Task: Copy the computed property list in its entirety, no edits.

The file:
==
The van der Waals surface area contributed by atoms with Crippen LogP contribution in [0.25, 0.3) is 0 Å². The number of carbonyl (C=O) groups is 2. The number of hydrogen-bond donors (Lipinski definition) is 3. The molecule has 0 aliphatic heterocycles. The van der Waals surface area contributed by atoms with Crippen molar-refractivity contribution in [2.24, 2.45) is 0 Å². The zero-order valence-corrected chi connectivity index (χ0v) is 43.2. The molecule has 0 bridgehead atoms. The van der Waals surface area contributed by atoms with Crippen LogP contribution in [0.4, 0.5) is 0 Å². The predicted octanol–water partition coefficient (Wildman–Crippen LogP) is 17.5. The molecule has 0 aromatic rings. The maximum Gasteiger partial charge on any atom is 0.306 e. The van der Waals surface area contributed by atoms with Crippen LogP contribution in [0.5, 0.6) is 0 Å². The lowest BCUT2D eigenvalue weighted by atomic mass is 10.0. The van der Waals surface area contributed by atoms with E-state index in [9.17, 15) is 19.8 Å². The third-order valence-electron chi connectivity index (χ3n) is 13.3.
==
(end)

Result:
The van der Waals surface area contributed by atoms with Crippen LogP contribution in [0.25, 0.3) is 0 Å². The number of carbonyl (C=O) groups is 2. The number of hydrogen-bond donors (Lipinski definition) is 3. The molecule has 0 aliphatic heterocycles. The van der Waals surface area contributed by atoms with Crippen molar-refractivity contribution in [2.24, 2.45) is 0 Å². The zero-order valence-corrected chi connectivity index (χ0v) is 43.2. The molecule has 0 bridgehead atoms. The van der Waals surface area contributed by atoms with Crippen LogP contribution in [0.4, 0.5) is 0 Å². The predicted octanol–water partition coefficient (Wildman–Crippen LogP) is 17.5. The molecule has 0 aromatic rings. The maximum Gasteiger partial charge on any atom is 0.306 e. The van der Waals surface area contributed by atoms with Crippen LogP contribution in [0.5, 0.6) is 0 Å². The lowest BCUT2D eigenvalue weighted by atomic mass is 10.0. The van der Waals surface area contributed by atoms with E-state index in [9.17, 15) is 19.8 Å². The third-order valence-electron chi connectivity index (χ3n) is 13.3.